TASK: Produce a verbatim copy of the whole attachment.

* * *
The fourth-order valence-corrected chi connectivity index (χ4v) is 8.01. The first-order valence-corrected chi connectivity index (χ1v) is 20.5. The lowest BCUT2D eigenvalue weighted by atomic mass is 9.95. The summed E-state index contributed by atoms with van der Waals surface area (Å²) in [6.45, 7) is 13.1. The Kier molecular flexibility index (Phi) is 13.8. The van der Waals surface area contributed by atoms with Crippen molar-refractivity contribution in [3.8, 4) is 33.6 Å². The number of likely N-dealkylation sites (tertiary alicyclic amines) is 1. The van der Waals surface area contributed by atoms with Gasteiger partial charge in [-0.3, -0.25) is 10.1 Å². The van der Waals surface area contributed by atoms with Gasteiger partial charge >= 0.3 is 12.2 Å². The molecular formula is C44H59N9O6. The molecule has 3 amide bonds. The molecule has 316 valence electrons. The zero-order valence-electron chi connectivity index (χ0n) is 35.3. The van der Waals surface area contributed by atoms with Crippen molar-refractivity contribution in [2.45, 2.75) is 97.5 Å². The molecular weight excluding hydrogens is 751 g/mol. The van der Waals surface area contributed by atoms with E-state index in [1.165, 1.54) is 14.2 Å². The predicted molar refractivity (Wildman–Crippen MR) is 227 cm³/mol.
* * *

The fourth-order valence-corrected chi connectivity index (χ4v) is 8.01. The first-order valence-corrected chi connectivity index (χ1v) is 20.5. The lowest BCUT2D eigenvalue weighted by atomic mass is 9.95. The summed E-state index contributed by atoms with van der Waals surface area (Å²) in [6.45, 7) is 13.1. The Kier molecular flexibility index (Phi) is 13.8. The van der Waals surface area contributed by atoms with Crippen molar-refractivity contribution in [3.8, 4) is 33.6 Å². The number of likely N-dealkylation sites (tertiary alicyclic amines) is 1. The van der Waals surface area contributed by atoms with Gasteiger partial charge in [-0.3, -0.25) is 10.1 Å². The van der Waals surface area contributed by atoms with Gasteiger partial charge >= 0.3 is 12.2 Å². The molecular formula is C44H59N9O6. The molecule has 3 amide bonds. The molecule has 316 valence electrons. The zero-order valence-electron chi connectivity index (χ0n) is 35.3. The van der Waals surface area contributed by atoms with Crippen molar-refractivity contribution in [2.45, 2.75) is 97.5 Å². The molecular weight excluding hydrogens is 751 g/mol. The van der Waals surface area contributed by atoms with E-state index in [1.165, 1.54) is 14.2 Å². The predicted molar refractivity (Wildman–Crippen MR) is 227 cm³/mol.